How the Dodgers Leaving Brooklyn Influenced the Politics of Bernie Sanders
The senator from Vermont is still sad about what happened in New York in 1957
In 1957, Major League Baseball’s National League voted to allow the Brooklyn Dodgers to move to Los Angeles.
Now, more than six decades later, a senator from Vermont is still mad about it.
Born in Brooklyn, Bernie Sanders was 16 when the Dodgers left town for LA after the 1957 baseball season. To this day, the presidential candidate refers to the departure as “the worst thing that ever happened,” according to The New York Times.
“It was like they would move the Brooklyn Bridge to California,” Sanders told The NYT. “How can you move the Brooklyn Bridge to California? I don’t want to tell you that was the sole reason that I’ve developed the politics that I’ve developed. But as a kid, I did see in that case about the greed of one particular company. And that impacted me.”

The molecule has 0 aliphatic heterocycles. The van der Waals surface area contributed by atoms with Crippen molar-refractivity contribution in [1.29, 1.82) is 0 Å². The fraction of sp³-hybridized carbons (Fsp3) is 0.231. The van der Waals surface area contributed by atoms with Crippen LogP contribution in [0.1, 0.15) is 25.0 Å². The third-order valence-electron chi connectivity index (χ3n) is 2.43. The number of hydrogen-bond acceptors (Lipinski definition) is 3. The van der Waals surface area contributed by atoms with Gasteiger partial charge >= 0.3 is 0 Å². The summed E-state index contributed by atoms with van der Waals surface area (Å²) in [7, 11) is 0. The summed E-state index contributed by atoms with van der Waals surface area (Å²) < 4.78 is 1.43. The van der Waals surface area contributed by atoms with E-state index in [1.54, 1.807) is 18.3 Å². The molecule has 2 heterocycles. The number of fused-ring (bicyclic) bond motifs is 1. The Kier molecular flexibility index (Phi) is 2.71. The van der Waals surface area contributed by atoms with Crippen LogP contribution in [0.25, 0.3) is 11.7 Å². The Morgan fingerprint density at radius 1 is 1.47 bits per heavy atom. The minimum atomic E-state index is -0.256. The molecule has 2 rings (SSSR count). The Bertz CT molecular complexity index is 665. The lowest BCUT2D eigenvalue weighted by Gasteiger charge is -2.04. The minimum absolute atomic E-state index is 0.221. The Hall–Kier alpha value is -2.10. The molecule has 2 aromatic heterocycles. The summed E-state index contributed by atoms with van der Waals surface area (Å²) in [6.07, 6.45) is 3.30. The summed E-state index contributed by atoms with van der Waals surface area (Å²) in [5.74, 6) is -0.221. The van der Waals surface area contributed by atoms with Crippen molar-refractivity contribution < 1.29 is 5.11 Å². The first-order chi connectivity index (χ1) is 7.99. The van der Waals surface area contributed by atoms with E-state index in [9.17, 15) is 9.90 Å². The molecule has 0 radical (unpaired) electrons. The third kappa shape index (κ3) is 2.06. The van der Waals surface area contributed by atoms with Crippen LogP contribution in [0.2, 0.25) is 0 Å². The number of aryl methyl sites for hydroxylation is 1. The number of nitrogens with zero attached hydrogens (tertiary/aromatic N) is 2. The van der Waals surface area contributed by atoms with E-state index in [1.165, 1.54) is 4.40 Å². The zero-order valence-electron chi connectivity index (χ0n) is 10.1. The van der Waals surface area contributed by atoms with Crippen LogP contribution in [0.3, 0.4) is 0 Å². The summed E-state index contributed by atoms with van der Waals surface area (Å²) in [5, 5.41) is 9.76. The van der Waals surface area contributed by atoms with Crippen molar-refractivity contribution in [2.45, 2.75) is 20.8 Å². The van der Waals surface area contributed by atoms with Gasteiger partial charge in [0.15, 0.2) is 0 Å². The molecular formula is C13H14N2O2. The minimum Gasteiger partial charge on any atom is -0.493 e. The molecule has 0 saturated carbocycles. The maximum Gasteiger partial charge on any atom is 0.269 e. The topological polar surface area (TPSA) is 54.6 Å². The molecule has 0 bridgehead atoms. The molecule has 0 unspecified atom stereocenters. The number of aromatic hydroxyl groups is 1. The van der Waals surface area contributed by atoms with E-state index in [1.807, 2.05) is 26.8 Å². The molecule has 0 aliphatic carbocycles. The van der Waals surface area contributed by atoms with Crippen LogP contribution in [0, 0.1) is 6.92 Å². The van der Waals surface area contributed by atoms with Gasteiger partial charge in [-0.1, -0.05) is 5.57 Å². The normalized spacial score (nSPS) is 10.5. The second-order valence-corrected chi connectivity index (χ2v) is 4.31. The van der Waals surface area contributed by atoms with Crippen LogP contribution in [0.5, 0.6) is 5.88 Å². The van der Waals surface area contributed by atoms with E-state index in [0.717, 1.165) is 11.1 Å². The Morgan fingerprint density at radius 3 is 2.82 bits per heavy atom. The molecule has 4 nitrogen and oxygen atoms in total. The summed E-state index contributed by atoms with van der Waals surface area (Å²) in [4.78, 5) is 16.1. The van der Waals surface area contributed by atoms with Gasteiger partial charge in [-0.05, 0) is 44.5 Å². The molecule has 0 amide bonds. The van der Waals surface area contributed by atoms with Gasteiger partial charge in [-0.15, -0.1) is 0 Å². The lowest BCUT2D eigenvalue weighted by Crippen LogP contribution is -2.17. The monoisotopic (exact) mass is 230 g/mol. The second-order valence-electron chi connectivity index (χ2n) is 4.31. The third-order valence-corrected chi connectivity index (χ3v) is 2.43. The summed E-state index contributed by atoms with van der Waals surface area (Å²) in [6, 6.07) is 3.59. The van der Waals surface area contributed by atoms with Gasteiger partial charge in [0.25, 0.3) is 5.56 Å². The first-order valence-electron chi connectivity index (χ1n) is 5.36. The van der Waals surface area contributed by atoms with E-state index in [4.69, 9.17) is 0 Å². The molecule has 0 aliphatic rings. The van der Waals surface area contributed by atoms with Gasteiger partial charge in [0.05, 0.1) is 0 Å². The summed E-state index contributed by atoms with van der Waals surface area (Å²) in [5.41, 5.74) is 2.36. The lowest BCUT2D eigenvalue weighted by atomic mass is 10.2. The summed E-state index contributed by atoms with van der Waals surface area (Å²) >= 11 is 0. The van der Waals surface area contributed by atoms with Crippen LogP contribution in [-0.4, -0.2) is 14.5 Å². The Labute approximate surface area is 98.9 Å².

His lingering feelings about the Dodgers leaving for LA is one of the reasons Sanders has been such a vocal opponent of Major League Baseball’s reported plan to alter the minor league system and sever ties with 42 teams.
“If the multibillionaire owners of Major League Baseball have enough money to pay hundreds of millions in compensation to one superstar ballplayer, they damn well have enough money to pay minor-league players a living wage and prevent 42 minor-league teams from shutting down,” Sanders said in a statement this week.
It’s unclear how Sanders feels about the New York Giants eventually departing for San Francisco thanks to the same 1957 vote that allowed the Dodgers to leave for LA.
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